• Staff concerns – Adoption of new technologies and changes can become a challenge when we are talking about end-to-end automation. The potential threat to staff and their employment can cause resistance or even opposition. The solution is education and the availability of information. Despite the widespread bias, the goal of hyperautomation isn’t to replace humans as employees. It is to ease the burden of more tedious, simplistic tasks so that human staff can be put to more creative, strategic use. The view is that by combining comprehensive automation with human intelligence, businesses will be able to operate at a higher level and provide a better customer experience.
  • Management disconnect – One of the most difficult challenges can be caused by senior executives disagreeing on what process and activities should be prioritised for automatisation. We have found that some may prioritise small and poorly visible opportunities and others may extend the scope too much. It is important to find the right balance between taking a slower approach and reducing risks of improvements with trying to automate as much as possible and quickly. Implementing complex projects requires discipline, project governance and communication across all departments of the organisation.
  • Cost –Although hyperautomation technologies are developing rapidly, there is a lot of work to be done in order to break technical limitations. Currently hyperautomation is suitable for processing high-frequency and high-volume tasks (for example – diagnoses based on X-rays or analysing surveillance videos). Automation of knowledge work is one of the most complicated tasks and technical limitations, for example infrastructure costs, can become a real challenge.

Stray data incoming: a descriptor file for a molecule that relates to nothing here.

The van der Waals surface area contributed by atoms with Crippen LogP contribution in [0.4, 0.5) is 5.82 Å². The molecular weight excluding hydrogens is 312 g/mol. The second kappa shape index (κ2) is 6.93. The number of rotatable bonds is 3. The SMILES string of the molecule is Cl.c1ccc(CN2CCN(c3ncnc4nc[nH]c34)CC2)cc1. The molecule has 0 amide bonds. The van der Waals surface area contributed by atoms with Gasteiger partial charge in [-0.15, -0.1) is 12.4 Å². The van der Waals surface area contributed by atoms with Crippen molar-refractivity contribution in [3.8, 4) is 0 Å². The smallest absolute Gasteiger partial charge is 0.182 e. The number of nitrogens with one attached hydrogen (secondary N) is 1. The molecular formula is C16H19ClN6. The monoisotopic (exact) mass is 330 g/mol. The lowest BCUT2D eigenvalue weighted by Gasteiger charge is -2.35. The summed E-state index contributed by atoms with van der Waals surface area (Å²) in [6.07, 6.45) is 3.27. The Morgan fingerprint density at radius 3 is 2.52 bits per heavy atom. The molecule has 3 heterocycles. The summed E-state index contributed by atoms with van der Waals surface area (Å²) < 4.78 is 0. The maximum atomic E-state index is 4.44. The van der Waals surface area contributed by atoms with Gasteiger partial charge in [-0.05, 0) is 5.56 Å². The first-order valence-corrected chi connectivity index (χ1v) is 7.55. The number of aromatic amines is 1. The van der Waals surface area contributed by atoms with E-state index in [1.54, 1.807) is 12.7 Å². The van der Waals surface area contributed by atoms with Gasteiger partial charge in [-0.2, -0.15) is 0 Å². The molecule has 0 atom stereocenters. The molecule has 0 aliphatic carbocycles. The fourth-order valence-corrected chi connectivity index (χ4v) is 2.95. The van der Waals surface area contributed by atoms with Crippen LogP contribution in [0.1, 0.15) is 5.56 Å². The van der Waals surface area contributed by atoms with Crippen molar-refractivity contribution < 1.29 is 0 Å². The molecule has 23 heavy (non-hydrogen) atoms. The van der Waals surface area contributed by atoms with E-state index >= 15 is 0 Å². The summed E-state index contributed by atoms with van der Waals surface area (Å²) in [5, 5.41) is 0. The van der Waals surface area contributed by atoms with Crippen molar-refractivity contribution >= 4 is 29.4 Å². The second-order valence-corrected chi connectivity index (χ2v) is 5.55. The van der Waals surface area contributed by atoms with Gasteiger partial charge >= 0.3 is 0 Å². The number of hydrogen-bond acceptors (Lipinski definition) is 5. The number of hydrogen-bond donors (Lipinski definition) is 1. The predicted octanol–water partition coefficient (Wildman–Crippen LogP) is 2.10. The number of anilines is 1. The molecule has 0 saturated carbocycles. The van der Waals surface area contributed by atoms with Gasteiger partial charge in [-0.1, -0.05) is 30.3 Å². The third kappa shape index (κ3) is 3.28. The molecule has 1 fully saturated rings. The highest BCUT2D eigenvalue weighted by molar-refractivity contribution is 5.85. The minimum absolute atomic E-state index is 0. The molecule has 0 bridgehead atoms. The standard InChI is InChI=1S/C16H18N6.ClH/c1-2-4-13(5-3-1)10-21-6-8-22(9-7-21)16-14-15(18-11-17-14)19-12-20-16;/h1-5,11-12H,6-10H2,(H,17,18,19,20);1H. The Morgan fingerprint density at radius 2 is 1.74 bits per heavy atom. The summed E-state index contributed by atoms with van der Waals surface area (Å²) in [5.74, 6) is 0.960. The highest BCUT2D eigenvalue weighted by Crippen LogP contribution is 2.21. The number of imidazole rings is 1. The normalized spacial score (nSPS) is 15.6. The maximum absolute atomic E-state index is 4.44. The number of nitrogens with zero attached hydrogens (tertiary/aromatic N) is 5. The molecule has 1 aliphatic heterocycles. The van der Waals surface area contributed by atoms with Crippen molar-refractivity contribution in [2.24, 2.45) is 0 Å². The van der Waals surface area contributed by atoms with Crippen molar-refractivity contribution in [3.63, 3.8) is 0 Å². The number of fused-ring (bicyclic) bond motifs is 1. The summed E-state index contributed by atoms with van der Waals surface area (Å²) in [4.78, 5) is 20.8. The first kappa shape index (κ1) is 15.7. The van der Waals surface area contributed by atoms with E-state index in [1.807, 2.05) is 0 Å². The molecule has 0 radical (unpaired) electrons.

• Data- The success of any hyperautomation system will depend on the quality of the data it is automating. Having the correct and right data that is accessible and properly managed is already a challenge for many businesses and this will have a strong impact on the automated process.


Hyperautomation is one of the most important drivers of enterprise efficiency and a competitive differentiator. It can solve many pressing issues and realities of our current world such as:

  • The planet for example automatic trash analysis and sorting and detecting forest fires using a radio-acoustic sounding system
  • Improving education with sensors and vision to analyze students interaction with learning material
  • Saving lives such as the intelligent drone delivering medical treatment in remote locations or the diagnosis of rare diseases through research on historical data

In a digital landscape that’s moving at hyperspeed, hyperautomation offers businesses the right tools to optimise and future proof their operational processes. It is seen by many as the next logical phase of digitisation and, without embracing the potential of an automation and human partnership, companies will struggle to achieve the agility necessary to compete in today’s market.